Re: dynamic-hz

From: linux-os
Date: Thu Dec 16 2004 - 08:05:34 EST

On Wed, 15 Dec 2004, Gene Heskett wrote:

On Wednesday 15 December 2004 14:54, linux-os wrote:
On Wed, 15 Dec 2004, Alan Cox wrote:
On Maw, 2004-12-14 at 00:16, Eric St-Laurent wrote:

On a related subject, a few months ago you posted a patch which
added a nice add_timeout()/timeout_pending() API and converted
many (if not most) drivers to use it.

If I remember correctly it did not generate much comments and the
work was not pushed into mainline.

I think it's a nice cleanup, IMHO the
time_(before|after)(jiffies, ...) construct is horrible.

Any chance to resurrect this work ?

I plan to ressurect it when I have a little time but with some
small additions from the original work. Several people said "it
should be mS not HZ" and someone at OLS proposed that the API also
includes an accuracy guide so that systems using programmed
wakeups can aggregate timers when accuracy doesn't matter.

I sure hope it isn't mS. Transconductance or its reciprocal doesn't
work very well for timing unless you supply the capacitor ;^)

Me sticks hand up and waves at teacher.

And what does 'Transconductance' have to do with this?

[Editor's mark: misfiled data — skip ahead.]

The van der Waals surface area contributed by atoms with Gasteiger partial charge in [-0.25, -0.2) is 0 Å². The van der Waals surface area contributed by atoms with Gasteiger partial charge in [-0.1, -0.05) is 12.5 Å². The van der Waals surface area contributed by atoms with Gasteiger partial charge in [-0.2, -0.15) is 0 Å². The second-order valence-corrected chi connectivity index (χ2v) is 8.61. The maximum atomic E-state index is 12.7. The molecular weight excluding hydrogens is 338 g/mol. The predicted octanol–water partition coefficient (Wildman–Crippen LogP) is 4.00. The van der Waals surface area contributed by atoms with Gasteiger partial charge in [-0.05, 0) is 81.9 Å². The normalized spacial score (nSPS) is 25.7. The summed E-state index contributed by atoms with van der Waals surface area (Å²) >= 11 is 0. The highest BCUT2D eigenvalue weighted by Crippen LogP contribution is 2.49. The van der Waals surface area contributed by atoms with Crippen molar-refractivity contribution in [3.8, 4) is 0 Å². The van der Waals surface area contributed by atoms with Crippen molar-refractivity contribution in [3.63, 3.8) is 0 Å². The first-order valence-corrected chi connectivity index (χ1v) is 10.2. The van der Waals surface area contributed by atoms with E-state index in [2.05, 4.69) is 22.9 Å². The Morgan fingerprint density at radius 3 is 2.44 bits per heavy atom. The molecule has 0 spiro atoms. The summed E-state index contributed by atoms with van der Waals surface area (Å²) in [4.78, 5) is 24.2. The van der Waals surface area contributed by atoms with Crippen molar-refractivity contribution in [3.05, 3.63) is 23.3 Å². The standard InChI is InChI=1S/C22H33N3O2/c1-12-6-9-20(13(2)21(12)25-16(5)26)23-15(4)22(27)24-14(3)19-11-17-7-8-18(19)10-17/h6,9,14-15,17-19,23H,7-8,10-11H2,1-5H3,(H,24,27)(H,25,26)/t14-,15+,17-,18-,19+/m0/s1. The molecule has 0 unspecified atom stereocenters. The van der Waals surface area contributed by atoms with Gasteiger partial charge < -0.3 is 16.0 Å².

The international notation for transconductance is Siemens, no longer
MHO (Ohm spelled backwards). This happened at the same time that c.p.s. was changed to Hz. But, because the Siemens company is one of the
world's largest, the "S" didn't catch on as readily as Hz and others.
Siemens is so common you need to look up MHO in some really complete
dictionary to find its usage as MHO.

That may be the wrong terminology to apply here.

In vacuum tube (remember those?) specifications, this is the gain of
the tube, which AIR is stated as the change in plate current for a
one volt change in grid bias, and is normally stated in micromho's as
they are high voltage, low current devices, with the highest gain
tube that I'm aware of being the 7788. Using the same measurement

The older MHO was usually stated in micro-mho for vacuum
tubes. For instance low mu triodes like 12AT7 had a mu
of 10 (10 micro-mho). The "gainier" cousin, the 12AX7
had a mu of 100 (100 micro-mho).

Some modern FETs have transconductance up to 10
MHO (10 Siemens).

technique applied to modern relatively highed power field effect
transistors where the currents can be many amperes, readings best
stated in mho's are fairly common today. A 'mho' of course, is the
reciprocal of an ohm.

FYI, mS means milli-Siemens. Seconds is lower-case --always.


Cheers, Gene
"There are four boxes to be used in defense of liberty:
soap, ballot, jury, and ammo. Please use in that order."
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by Gene Heskett are:
Copyright 2004 by Maurice Eugene Heskett, all rights reserved.

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